Review by Peter Keevil, photos by Rob Stanley
Y&T are back in Blighty and where better place to start the UK tour than the Black Country, The Robin in Bilston to be precise. Having flirted with a couple of dates at The Slade Rooms on recent tours, The Robin appears much better suited to the band and to the 350 strong audience, the vast majority of whom were over 40.
Y&T have been around a long time, since 1973/74, fore-runners of the US hard rock scene. Guitarist/Vocalist/Mr Y&T – Dave Meniketti is one of the most underrated, at least in terms of mass popularity, rock guitarist of his generation. He is a guitarist’s guitarist with many of his peers citing him as a major influence.
One of the advantages of being a ‘heritage act’ is that your back catalogue regularly achieves anniversary milestones and gives the band a very valid reason to tour without a new album but with a celebratory set list that nods towards a party.
This year it’s the turn of Mean Streak, technically their 5th album but also one smack in the middle of their ‘popular period’ in the eighties and first released in 1983 – yep 30 frigging years ago!
It’s the title track that Y&T opened their tour with, but not before Dave M had forgotten his wireless set, so wasn’t even plugged in – a charming school boy error from a man hitting 60 this year.
What followed was to be expected really; a 19-song master class in melodic song writing topped with exceptional guitar playing. Dave is normally an equally exceptional vocalist but early in the set he apologised for his ‘annual UK cold’. It was barely noticeable as he is a seasoned pro and even when he held back on some of the highs he still delivered with passion and heart-felt emotion.
As good as a nostalgic look back is, it does sometimes offer a slight dip as some of those rare ‘gems’ get a dust down. You know, that song you sort of recognise but are not sure of the lyrics so you ‘mouth’ the words in case anyone spots you ‘not knowing the song’, when really ithe only one in the room that knows it is that over-zealous drunk guy in the middle who’s bolshie enough to correctly shout every frigging word. Git.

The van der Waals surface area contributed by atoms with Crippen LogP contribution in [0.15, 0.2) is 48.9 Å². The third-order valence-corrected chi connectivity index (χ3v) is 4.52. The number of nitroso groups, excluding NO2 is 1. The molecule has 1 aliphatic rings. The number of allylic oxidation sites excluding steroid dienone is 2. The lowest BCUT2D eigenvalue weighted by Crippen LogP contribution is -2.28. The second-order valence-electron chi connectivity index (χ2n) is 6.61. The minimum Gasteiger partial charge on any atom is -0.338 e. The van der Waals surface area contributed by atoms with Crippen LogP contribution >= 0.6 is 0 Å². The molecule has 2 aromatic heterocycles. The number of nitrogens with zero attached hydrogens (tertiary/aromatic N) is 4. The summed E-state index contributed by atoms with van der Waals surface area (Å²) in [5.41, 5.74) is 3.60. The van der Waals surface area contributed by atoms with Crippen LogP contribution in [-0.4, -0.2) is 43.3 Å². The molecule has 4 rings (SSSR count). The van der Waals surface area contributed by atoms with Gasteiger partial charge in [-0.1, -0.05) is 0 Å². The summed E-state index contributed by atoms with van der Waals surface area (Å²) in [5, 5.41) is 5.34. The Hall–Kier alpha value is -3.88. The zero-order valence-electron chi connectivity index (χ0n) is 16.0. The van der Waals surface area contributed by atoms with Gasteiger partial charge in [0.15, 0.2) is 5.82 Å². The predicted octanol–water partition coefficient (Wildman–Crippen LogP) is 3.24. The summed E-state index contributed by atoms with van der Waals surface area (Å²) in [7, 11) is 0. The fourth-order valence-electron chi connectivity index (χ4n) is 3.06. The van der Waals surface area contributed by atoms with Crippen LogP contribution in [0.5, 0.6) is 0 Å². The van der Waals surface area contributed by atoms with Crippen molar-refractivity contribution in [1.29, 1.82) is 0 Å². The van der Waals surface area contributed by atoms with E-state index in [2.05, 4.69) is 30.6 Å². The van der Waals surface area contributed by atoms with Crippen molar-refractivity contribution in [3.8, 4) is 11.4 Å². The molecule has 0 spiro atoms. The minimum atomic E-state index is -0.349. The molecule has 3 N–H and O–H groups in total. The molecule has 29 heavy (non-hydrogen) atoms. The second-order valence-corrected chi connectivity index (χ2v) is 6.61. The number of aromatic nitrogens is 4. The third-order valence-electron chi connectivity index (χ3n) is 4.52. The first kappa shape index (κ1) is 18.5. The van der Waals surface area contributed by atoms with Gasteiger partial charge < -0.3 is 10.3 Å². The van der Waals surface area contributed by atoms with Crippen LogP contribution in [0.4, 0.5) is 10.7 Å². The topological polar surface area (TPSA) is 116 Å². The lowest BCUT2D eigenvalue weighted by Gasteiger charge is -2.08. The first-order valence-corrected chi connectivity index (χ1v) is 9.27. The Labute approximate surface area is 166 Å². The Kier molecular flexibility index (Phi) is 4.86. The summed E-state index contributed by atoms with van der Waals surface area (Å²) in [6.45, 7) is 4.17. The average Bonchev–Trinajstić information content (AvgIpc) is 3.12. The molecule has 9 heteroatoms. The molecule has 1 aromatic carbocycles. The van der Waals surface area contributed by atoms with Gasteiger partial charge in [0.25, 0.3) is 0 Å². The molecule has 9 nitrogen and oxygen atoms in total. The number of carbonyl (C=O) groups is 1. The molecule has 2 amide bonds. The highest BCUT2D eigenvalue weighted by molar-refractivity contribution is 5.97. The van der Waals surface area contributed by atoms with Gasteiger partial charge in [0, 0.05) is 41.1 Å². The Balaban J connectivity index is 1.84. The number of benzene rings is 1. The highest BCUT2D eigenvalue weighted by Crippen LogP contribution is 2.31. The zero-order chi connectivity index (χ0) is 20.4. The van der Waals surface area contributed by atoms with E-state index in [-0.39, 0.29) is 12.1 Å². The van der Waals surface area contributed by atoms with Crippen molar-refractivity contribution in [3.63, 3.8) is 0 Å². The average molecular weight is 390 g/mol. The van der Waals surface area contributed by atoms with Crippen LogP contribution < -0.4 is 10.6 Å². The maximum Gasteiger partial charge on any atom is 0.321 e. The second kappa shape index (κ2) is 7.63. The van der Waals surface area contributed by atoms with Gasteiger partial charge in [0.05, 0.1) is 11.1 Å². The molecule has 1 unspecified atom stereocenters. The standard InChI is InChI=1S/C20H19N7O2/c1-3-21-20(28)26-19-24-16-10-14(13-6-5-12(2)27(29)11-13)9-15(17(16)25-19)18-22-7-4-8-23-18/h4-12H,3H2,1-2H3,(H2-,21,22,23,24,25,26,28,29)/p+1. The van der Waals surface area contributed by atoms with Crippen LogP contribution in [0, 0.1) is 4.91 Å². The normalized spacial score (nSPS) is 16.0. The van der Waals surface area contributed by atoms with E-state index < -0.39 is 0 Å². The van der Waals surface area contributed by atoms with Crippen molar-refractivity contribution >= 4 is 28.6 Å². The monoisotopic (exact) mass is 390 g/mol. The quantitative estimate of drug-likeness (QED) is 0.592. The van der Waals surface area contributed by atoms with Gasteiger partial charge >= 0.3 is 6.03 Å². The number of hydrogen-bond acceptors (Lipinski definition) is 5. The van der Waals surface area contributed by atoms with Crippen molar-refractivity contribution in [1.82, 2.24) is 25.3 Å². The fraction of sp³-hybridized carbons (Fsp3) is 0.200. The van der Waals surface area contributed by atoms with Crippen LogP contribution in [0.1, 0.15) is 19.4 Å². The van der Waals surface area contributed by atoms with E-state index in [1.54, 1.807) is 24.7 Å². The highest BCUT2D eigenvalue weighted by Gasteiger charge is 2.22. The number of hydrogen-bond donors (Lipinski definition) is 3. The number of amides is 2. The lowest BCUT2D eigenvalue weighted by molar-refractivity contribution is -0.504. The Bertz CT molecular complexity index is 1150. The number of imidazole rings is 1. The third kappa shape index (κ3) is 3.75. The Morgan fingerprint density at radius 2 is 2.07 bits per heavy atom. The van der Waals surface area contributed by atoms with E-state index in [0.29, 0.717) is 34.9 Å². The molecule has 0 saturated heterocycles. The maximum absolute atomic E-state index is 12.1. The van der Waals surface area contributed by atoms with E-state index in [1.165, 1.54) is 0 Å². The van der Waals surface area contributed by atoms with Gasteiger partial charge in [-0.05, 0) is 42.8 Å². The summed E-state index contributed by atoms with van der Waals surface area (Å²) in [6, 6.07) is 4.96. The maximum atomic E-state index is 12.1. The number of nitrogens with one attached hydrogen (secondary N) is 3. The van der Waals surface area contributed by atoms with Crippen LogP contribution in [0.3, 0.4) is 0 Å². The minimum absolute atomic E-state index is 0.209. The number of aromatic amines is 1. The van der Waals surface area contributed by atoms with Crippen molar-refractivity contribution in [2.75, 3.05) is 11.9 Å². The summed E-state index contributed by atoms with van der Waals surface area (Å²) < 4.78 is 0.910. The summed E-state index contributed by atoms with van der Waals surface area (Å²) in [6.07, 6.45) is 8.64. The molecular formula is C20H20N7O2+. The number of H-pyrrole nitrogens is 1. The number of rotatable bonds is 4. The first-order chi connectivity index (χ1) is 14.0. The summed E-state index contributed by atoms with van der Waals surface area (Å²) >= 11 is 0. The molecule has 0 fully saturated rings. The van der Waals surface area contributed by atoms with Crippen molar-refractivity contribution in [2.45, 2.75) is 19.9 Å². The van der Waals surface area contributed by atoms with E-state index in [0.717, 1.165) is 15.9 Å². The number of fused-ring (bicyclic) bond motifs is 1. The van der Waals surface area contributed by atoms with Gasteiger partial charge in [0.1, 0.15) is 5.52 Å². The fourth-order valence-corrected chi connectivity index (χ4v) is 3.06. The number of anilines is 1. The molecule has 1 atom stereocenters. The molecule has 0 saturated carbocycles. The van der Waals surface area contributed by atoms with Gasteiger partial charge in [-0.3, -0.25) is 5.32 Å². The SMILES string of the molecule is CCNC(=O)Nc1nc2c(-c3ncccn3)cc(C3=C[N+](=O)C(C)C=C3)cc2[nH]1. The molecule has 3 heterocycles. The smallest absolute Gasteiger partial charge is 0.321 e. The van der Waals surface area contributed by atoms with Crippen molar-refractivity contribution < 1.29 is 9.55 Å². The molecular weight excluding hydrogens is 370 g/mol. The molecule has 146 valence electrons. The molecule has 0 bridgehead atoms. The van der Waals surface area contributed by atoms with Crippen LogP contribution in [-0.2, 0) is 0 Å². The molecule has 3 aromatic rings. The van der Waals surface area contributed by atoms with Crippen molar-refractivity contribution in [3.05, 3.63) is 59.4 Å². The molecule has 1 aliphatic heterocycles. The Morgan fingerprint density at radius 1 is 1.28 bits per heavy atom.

For me, it was ‘Dont stop running’ and perhaps ‘Lonely side of town’. But hey, only 2 out of 19 is not bad for a band that goes back 40 years.
However, it’s not those gems the audience are really there to see, it’s those standout, killer tracks that are associated with key moments in your life, invariably in your youth – those halcyon days, out on the pull with a full head of hair. And not only those killer tracks but the ones where Meniketti lets rip on his fret board, fingers dancing at the top end where he appears to be able to go ‘one note higher’ than any other guitarist.
The technique was stunning. The sweat real, flying off as his head that was frenetically whipped side-to-side. The emotion burned into his straining, blood-filled face. Let’s just say he was giving it some!
It was during ‘Dirty girl’ that Dave first opened up his soul and welcomed us in. It’s a moment that you wish your cameraman was on stage taking a shot of 350 mouths agape in awe. He was then magnanimous enough to allow us mere mortals to recover by playing some ‘normal’ songs before ratcheting it up again with the instrumental ‘I’ll cry for you’. There were no lyrics, it was the guitar doing all the singing and if ever there was evidence of a man striking a deal at the crossroads, this song was it.
As a respite there was a fantastic rendition of the hell-raising ‘Squeeze’ in honour of sadly departed bassist, big Phil Kennemore (has it really been 2 years since his passing?)
If this was Y&T with a cold, how good will it be when the night nurse kicks in?
Straight thru the heart
Don’t stop running
Lonely side of town
Midnight in Tokyo
Lipstick and leather
Don’t be afraid of the dark
Winds of change
I’ll cry for you
I believe in you
I’m coming home
See more of Rob’s photos here;